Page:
Fernanda Maciel Pre-2014 TNF Ultra-Trail du Mont-Blanc Interview

A video interview with Fernanda Maciel before the 2014 The North Face Ultra-Trail du Mont-Blanc.

By on August 27, 2014 | Comments

Fernanda Maciel has tons of ultrarunning experience and plenty of experience on the terrain that makes up the TNF Ultra-Trail du Mont-Blanc. In the following interview, Fernanda talks about how her season is going, how she’ll approach nutrition in cool weather, and why she’s back to run one of the UTMB races.

For more on this year’s UTMB, check out our men’s and women’s previews. You can also follow the race on our 2014 UTMB live coverage page on Friday and Saturday.

[Click here if you can’t see the video above.]

Fernanda Maciel Pre-2014 TNF UTMB Interview Transcript

iRunFar: Bryon Powell of iRunFar here with Fernanda Maciel before the 2014 The North Face Ultra-Trail du Mont-Blanc. How are you doing, Fernanda?

Fernanda Maciel: Great! I’m great. Good weather today. I like it very warm, so it’s better for me.

iRunFar: Yesterday wasn’t a very nice day.

Maciel: No. I think since 4 a.m. in the morning it was raining really hard, so for people from the PTL race—not so good.

iRunFar: It’s been like that at UTMB a few years.

Maciel: Yes.

iRunFar: You’ve run a number of races here.

Maciel: Yes, I’ve been trying the UTMB. I did the UTMB but it was the short way because it had bad weather. That’s why I really wish for good weather because it will be my first time doing the real UTMB race.

iRunFar: I know you do like hotter weather, warmer weather, but yet you do keep coming back to UTMB which very often has bad conditions. Why?

Maciel: I think it’s better conditions here it’s not so problematic because I like the technical part, so I hope that it’s okay. I really worry about the cold weather during the night. I bought some extra gloves, just to make sure I can open my bars and eat and open my food and eat. I think this is very important for this type of race.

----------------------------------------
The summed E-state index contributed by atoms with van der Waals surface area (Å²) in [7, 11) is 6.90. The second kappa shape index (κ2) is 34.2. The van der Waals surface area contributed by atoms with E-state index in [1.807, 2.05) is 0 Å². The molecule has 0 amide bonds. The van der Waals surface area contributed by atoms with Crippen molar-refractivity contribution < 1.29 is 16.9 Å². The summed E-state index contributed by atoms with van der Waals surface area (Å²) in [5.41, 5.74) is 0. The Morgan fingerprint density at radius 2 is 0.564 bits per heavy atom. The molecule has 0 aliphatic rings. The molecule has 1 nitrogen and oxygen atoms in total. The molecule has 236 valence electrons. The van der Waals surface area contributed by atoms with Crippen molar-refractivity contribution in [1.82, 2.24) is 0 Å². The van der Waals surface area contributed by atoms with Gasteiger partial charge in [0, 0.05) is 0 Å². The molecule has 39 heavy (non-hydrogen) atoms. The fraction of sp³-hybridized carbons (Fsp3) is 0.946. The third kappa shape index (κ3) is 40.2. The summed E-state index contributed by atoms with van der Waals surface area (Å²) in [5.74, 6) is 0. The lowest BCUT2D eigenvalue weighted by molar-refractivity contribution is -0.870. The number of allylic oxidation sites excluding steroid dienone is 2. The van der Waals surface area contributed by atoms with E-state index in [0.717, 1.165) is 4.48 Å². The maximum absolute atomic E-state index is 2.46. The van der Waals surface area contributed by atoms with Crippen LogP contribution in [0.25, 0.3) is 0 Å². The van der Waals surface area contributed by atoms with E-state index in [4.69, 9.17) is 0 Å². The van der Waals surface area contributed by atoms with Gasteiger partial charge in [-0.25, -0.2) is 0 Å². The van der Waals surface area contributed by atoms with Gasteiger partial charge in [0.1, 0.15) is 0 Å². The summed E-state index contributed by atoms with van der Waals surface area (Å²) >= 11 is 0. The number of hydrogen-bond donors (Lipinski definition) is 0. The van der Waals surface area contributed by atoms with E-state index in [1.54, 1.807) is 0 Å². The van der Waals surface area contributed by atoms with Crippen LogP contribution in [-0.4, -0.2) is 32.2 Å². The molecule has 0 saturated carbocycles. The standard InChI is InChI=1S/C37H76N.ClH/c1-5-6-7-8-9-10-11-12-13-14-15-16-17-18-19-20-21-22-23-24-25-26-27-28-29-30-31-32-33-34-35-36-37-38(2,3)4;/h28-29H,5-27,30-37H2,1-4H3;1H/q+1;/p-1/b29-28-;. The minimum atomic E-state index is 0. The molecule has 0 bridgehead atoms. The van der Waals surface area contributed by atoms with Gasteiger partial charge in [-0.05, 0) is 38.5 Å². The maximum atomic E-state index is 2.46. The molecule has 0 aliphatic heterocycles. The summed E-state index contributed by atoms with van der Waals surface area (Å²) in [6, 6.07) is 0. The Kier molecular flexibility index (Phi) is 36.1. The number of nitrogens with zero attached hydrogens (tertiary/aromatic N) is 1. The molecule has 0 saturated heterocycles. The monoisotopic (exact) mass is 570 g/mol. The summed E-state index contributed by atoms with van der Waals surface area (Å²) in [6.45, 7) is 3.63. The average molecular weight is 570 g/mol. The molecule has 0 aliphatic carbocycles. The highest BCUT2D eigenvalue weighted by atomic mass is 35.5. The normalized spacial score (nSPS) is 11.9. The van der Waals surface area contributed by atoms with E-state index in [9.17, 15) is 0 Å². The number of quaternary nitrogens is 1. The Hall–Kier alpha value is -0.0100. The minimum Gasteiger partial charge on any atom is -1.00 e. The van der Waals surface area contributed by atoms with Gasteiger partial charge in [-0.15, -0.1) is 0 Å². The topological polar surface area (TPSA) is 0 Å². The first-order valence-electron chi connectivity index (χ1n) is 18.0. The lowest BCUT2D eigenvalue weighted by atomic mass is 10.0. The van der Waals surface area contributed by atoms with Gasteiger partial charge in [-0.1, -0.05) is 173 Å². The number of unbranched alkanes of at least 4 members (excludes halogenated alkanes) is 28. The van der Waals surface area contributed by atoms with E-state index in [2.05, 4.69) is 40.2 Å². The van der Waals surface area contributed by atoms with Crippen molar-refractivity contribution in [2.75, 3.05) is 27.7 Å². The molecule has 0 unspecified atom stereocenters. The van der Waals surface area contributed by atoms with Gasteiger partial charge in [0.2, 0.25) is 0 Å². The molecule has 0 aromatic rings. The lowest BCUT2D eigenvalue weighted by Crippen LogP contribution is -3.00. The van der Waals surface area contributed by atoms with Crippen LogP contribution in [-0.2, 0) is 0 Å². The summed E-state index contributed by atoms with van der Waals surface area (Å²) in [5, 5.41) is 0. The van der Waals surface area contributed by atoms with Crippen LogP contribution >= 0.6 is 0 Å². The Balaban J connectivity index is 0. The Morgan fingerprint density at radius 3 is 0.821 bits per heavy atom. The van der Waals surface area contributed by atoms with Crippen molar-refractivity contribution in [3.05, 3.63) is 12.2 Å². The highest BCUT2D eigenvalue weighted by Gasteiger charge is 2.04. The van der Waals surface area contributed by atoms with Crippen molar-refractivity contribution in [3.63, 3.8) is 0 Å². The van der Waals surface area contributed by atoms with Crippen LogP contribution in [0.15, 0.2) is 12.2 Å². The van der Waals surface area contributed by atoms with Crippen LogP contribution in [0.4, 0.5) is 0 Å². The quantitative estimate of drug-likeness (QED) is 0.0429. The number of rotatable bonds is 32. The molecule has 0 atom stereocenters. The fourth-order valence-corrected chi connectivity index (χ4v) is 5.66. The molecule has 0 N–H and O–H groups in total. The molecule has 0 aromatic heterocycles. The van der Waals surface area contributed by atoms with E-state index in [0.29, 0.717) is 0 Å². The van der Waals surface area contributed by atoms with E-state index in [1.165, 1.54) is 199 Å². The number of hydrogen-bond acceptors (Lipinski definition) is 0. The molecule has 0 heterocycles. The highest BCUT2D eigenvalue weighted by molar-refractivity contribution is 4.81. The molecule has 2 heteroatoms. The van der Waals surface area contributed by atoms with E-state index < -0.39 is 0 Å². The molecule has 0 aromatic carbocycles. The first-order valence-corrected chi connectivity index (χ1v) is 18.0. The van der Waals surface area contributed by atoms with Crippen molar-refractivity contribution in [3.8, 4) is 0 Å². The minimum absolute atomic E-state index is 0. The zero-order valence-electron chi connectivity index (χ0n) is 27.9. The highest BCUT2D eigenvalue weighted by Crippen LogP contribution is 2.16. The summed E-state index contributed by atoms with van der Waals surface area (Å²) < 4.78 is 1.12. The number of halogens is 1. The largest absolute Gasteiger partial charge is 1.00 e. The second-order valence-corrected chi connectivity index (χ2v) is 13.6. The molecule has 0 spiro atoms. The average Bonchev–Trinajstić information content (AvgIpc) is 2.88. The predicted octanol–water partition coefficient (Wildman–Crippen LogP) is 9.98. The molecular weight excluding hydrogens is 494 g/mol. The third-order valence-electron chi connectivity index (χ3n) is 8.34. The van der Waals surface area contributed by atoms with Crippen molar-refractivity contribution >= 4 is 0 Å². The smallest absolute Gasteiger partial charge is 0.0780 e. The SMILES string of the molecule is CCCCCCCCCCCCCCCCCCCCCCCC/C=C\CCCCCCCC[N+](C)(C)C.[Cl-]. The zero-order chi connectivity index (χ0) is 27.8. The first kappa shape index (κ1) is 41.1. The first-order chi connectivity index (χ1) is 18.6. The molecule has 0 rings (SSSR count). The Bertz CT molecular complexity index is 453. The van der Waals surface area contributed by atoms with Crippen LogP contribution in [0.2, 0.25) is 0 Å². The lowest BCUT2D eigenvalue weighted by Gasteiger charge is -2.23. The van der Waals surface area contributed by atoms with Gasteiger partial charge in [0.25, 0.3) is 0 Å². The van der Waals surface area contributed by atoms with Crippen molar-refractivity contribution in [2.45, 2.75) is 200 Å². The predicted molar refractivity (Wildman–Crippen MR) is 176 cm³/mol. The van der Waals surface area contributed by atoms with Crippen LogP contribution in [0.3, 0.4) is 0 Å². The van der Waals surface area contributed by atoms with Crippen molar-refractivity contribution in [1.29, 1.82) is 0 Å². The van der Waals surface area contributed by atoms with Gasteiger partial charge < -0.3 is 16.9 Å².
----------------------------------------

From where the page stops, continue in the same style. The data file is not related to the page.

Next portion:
iRunFar: It’s not about just taking no extra gear. You need to be able to function.

Maciel: Yes. Like the run, I think it’s easy if everybody has been training and running, running, running so long. But to take care of the day and what you are eating, how are you feeling in your body, keeping warm—I think it’s very important. Maybe it’s the key to arrive at the finish line.

iRunFar: So a lot of people talk about being mentally tough, being strong, but it’s also being smart.

Maciel: Yes, each time you have seen people that are really getting hypothermic sometimes during trail running, so I think the material you need to use is really important. The obligatory kit is not so… it’s obligatory, but you need to take care always about yourself.

iRunFar: I’ve run with the obligatory kit and it wasn’t enough one year.

Maciel: Sometimes it’s not enough.

iRunFar: Do you find you’re able to change your nutrition strategy when it’s colder? Are you able to eat and drink more?

Maciel: It’s just a big difference from if you are racing a half marathon or marathon for a long ultra like this because you can do an ultra that is just eight hours, but this is 20, 30, 40 hours. So you really need solid foods for the race. We have to eat solid foods sometimes and you stop a little bit and breathe and eat because it’s too many cold air inside your stomach. I’m chomping during the downhill. I think you really need to take care of the stomach during this race otherwise you cannot eat if your stomach is closed. It’s a big problem.